Peak-A-Boo Canyon

At the time of this trip, we were (are) in the midst of the COVID-19 pandemic. Thankfully, there has not been much penetration of this virus in the southwestern Utah area. Although much of the city and surrounding states are on lockdown, the desert areas are still open for recreation. We again took advantage of having the family together to head out on another adventure. This time, we centered the trip around the Peak-A-Boo Canyon (Gulch), an elegant slot canyon similar to that of Antelope Canyon.

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After pulling some highlights of this route from various sources around the Internet, we called up a couple of friends to join us on this trip. More Jeeps = More Fun!!!

We were joined on this trip with Chris from iDrive USA and Brad from Dixie 4 Wheel Drive.

The route starts out with a good bit of road driving as we traveled from St George all the way through Colorado City, AZ and snaked around the back side of the hills past the entrance to the Barracks Trail, past Coral Pink Sand Dunes, and all the way to the trailhead. There, we all aired down and hit the trail. The trail was an absolute blast. Starting out as mostly sand, you could carry good speed in the berms and push the Jeeps a little due to the forgiving nature of the terrain. The kids loved it in the back seat.

The first stop on the route is Peak-A-Boo Canyon. After spending some time in Antelope Canyon a couple of years ago, we had low expectations for this slot canyon, but it did not disappoint. Although not as breathtaking as Antelope Canyon, it comes very close in a few spots. We had a good hike to the end of the canyon and back.

After loading back up into the Jeeps we had several miles of varied terrain trail in front of us. We were able to really push the vehicles out in the open terrain and drove them more like UTV’s than full bodies Jeeps. It was a blast!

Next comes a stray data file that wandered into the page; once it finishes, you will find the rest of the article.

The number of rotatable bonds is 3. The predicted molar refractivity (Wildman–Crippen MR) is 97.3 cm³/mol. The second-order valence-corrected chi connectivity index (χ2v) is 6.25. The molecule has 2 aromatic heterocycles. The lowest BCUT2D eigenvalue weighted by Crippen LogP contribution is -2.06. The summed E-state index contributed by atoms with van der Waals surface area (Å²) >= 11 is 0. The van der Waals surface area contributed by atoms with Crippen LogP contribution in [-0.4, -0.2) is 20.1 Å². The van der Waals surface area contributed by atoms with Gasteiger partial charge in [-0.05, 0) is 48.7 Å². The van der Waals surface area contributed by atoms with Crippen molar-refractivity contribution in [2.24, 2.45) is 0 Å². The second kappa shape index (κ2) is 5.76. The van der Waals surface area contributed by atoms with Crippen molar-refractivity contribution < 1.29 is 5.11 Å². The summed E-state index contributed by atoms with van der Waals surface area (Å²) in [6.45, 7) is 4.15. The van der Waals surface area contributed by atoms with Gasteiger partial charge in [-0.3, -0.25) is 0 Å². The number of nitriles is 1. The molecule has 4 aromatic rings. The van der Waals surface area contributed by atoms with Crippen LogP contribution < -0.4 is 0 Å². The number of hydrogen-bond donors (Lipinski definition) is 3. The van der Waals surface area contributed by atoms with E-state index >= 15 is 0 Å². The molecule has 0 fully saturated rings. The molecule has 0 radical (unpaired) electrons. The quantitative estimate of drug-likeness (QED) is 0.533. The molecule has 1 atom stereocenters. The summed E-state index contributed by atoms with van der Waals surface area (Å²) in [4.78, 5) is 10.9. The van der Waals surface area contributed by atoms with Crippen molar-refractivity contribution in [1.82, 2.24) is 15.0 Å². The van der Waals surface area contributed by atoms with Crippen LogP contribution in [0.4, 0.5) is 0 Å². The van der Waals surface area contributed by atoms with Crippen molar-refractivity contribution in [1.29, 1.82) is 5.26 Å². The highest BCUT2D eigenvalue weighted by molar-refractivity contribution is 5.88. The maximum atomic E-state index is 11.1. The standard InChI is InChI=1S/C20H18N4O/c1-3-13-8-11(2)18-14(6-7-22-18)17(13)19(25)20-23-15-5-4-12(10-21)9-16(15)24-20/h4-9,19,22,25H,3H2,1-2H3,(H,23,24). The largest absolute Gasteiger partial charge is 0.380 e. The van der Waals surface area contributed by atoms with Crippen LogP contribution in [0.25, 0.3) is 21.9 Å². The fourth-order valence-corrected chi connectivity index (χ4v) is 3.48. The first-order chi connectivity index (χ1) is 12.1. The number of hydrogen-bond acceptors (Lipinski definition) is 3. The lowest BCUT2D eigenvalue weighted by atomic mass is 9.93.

The next stops on the route were close together. The main attraction is called Hidden Lake Recreation Area. There, below the surface, rests a small “lake” that remains full of water all year. Although not a huge body of water, it was still a cool land feature that you don’t see every day.

Around the corner from the hidden lake, is an area of Native American ruins.

Best Friends Animal Society

Exiting the off road section of this trip took us through the Best Friends Animal Society. I have heard about this place for years from my wife, but I had no idea how large of an operation it actually is. The first thing we came across was the “Angels Rest” burial ground. Although pretty creepy, it still shows the volume of animals that come through this place. It brought back memories of the movie Pet Cemetery.

Zion National Park – Abandoned

We go to Zion National Park a couple of times a month. The park is currently closed to hikers and all other activities, but it is still open to cars as the road through the park is a public road. Never in the history of the park have there been so few people within its boundaries. As much as we enjoyed having the park almost entirely to ourselves, it was a grave reminder as to the magnitude of what is going on within our country right now. We were able to literally pull over on the side of the road and take photos that will have never been and probably never again will be possible due to the lack of traffic at the current time.

The trip concluded with dinner from one of our local favorites, River Rock Roasting Company. This whole “eat from your vehicle” gets taken to the next level when you have views over the canyon like this.

This trip included something for every member of the family. From ancient geological land features, high speed sand trails, tight twisty trails, and great food, the entire family stayed entertained. It was a good day to be outdoors!

Always Prepared

As a country, we have never eaten so many meals from the parking lots of our favorite restaurants. Be prepared for your next epic overland trip or the next lunch trip with our Jeep JL VersaTable.

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